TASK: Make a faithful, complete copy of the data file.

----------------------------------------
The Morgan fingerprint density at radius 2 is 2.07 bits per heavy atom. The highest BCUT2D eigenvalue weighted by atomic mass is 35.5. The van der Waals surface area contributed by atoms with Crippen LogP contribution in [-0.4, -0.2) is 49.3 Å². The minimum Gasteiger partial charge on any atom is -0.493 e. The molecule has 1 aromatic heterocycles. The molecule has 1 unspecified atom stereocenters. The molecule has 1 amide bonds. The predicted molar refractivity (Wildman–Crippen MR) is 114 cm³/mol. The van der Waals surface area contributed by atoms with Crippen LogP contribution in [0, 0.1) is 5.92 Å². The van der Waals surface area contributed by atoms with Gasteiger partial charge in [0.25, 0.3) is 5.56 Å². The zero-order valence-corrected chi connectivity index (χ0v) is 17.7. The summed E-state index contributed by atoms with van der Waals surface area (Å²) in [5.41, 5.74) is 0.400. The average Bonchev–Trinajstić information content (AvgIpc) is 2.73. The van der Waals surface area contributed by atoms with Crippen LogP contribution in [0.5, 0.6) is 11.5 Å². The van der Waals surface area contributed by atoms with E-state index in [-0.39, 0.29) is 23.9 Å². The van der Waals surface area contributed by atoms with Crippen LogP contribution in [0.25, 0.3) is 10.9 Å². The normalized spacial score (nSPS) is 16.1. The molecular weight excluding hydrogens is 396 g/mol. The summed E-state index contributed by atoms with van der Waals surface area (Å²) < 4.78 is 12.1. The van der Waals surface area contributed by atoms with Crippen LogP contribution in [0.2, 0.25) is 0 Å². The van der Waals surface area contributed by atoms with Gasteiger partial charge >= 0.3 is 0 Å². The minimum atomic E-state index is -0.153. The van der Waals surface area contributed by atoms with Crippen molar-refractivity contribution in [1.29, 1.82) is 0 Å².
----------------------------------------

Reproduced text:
The Morgan fingerprint density at radius 2 is 2.07 bits per heavy atom. The highest BCUT2D eigenvalue weighted by atomic mass is 35.5. The van der Waals surface area contributed by atoms with Crippen LogP contribution in [-0.4, -0.2) is 49.3 Å². The minimum Gasteiger partial charge on any atom is -0.493 e. The molecule has 1 aromatic heterocycles. The molecule has 1 unspecified atom stereocenters. The molecule has 1 amide bonds. The predicted molar refractivity (Wildman–Crippen MR) is 114 cm³/mol. The van der Waals surface area contributed by atoms with Crippen LogP contribution in [0, 0.1) is 5.92 Å². The van der Waals surface area contributed by atoms with Gasteiger partial charge in [0.25, 0.3) is 5.56 Å². The zero-order valence-corrected chi connectivity index (χ0v) is 17.7. The summed E-state index contributed by atoms with van der Waals surface area (Å²) in [5.41, 5.74) is 0.400. The average Bonchev–Trinajstić information content (AvgIpc) is 2.73. The van der Waals surface area contributed by atoms with Crippen LogP contribution in [0.5, 0.6) is 11.5 Å². The van der Waals surface area contributed by atoms with E-state index in [-0.39, 0.29) is 23.9 Å². The van der Waals surface area contributed by atoms with Crippen LogP contribution in [0.25, 0.3) is 10.9 Å². The normalized spacial score (nSPS) is 16.1. The molecular weight excluding hydrogens is 396 g/mol. The summed E-state index contributed by atoms with van der Waals surface area (Å²) < 4.78 is 12.1. The van der Waals surface area contributed by atoms with Crippen LogP contribution in [0.2, 0.25) is 0 Å². The van der Waals surface area contributed by atoms with Gasteiger partial charge >= 0.3 is 0 Å². The minimum atomic E-state index is -0.153. The van der Waals surface area contributed by atoms with Crippen molar-refractivity contribution in [1.29, 1.82) is 0 Å².